This article first appeared in The Havok Journal on 27FEB15.
It’s a subtle change but noticeable. Breathing? Shallow and quick. Heart rate? Elevated — not pounding — just faster. Our national flag no longer waves overhead. The sign reads in bold letters, International Border. In a rather nonchalant way, the heavily armed, uniformed man waves us into a special lane. All the other cars? Allowed straight through without pause. The clunky 2000 Dodge van adorned with surfboards and gas cans with two white guys inside must suggest — we’re not locals. The Alaskan license plates? Another key indicator.
We’re directed out of the vehicle as it’s sent through some sort of nuclear scanning device. In all, the entire process only takes a couple of minutes and is surprisingly painless. No one actually physically looks inside of the van. No one asks us any questions. We’re free to continue south. Neither of us say it, but Zac and I both breath a sigh of relief. The collective mood in the cockpit? Instantly more jovial.
Once again a subtle but noticeable change occurs. Within a half a mile the overwhelming poverty of Tijuana presents a stark contrast to the wealth we traversed in southern California. Hordes of homeless men, women and children swarm the haphazardly erected shanties throughout the canal system along the freeway. A man in his forties routinely pulls up his pants after defecating beside the road. Climbing the city’s hilltop, the dismal grey wall, now to our north, seems less like a safety measure from this side and more like a device to keep the two distinctly different socioeconomic classes separated.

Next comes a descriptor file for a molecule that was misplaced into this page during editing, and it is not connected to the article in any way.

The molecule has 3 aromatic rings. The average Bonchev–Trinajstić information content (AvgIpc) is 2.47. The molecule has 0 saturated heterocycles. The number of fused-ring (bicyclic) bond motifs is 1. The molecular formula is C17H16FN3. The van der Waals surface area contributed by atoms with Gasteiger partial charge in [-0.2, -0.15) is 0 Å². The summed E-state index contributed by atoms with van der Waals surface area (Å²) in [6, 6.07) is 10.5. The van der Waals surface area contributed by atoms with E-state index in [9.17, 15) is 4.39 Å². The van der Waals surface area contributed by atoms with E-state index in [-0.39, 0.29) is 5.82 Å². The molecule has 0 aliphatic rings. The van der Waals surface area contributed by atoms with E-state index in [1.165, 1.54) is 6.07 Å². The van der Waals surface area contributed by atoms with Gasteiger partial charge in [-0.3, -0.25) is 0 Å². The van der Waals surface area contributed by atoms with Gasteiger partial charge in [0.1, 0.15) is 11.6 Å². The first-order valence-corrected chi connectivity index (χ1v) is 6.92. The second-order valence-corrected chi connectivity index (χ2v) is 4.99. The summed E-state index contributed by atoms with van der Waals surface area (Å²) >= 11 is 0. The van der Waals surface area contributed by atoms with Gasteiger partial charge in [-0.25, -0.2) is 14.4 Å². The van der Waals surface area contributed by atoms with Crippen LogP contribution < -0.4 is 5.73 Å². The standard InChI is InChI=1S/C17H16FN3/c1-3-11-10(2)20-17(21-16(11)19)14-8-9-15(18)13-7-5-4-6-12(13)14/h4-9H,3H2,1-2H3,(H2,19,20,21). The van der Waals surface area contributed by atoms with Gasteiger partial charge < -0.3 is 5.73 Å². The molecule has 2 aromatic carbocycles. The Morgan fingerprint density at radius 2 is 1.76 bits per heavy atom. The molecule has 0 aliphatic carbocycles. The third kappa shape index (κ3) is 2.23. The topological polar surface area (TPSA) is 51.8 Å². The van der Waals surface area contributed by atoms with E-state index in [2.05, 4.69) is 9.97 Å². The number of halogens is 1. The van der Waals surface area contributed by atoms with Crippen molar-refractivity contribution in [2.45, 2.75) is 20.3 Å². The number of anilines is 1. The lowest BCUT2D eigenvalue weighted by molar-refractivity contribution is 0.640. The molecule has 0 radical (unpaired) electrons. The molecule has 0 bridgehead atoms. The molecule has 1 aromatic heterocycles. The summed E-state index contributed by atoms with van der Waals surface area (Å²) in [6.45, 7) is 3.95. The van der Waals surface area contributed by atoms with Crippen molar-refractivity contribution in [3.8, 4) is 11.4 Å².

A child-like majesty seems to hide just beyond the twist and curve of the endless highway. A thousand miles of rolling road without a single radar gun. It’s slower here — the Baja — a free and wild expansive landscape of pristine uninhabited beaches and rolling hills adorned with cacti waving to us from their roadside position. Two weeks, two slow weeks of southbound driving.
Some days we drive for hours. Some days the only movement is the sway our hammocks, rocking softly by the salty sway of the ocean air. Tijuana to Cabo, a too slow, two-week exploration of the small mission town of San Ignacio — where my father sipped beers 35 years ago while working on a pit crew for the Baja 1000 — juxtaposes with the Carnival celebration in the capital La Paz. The perfect balance of energy and serenity now culminates as we find ourselves just south of Todos Santos.
This place, this perfect place. I want to keep for myself, but share with the world at same time. The subtle yet powerful energy of the Pescadero Surf Camp becomes our home for an entire week. The owner and his son, along with several of the residents, quickly become some of my favorite people on Earth. Their laid back, genuine nature makes Zac and I feel as though we have always lived here. Down the road, The Little Lebowski Bar features one ugly centerpiece rug, while my favorite movie plays on repeat.
Tomorrow we head back to La Paz to board the ferry across to Mazatlan, the mainland, and a new chapter in our open-ended journey of self discovery and growth.